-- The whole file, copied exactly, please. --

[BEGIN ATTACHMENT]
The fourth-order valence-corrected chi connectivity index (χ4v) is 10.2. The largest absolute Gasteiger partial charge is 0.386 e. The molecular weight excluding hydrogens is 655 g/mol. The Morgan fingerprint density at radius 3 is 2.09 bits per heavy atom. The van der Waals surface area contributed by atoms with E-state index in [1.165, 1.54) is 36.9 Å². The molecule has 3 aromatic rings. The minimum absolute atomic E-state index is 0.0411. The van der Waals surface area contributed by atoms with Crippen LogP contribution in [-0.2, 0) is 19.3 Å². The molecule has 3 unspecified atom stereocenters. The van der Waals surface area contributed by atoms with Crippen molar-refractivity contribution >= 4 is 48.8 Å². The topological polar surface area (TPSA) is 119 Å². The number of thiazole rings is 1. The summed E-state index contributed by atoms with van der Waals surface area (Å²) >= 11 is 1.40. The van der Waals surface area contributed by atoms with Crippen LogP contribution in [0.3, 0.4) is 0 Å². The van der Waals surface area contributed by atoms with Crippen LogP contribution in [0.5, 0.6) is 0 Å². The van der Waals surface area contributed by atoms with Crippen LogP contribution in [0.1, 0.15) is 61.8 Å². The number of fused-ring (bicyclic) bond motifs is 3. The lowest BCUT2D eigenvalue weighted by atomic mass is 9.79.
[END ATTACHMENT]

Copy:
The fourth-order valence-corrected chi connectivity index (χ4v) is 10.2. The largest absolute Gasteiger partial charge is 0.386 e. The molecular weight excluding hydrogens is 655 g/mol. The Morgan fingerprint density at radius 3 is 2.09 bits per heavy atom. The van der Waals surface area contributed by atoms with E-state index in [1.165, 1.54) is 36.9 Å². The molecule has 3 aromatic rings. The minimum absolute atomic E-state index is 0.0411. The van der Waals surface area contributed by atoms with Crippen LogP contribution in [-0.2, 0) is 19.3 Å². The molecule has 3 unspecified atom stereocenters. The van der Waals surface area contributed by atoms with Crippen molar-refractivity contribution >= 4 is 48.8 Å². The topological polar surface area (TPSA) is 119 Å². The number of thiazole rings is 1. The summed E-state index contributed by atoms with van der Waals surface area (Å²) >= 11 is 1.40. The van der Waals surface area contributed by atoms with Crippen LogP contribution in [0.3, 0.4) is 0 Å². The van der Waals surface area contributed by atoms with Crippen LogP contribution in [0.5, 0.6) is 0 Å². The van der Waals surface area contributed by atoms with Crippen LogP contribution in [0.1, 0.15) is 61.8 Å². The number of fused-ring (bicyclic) bond motifs is 3. The lowest BCUT2D eigenvalue weighted by atomic mass is 9.79.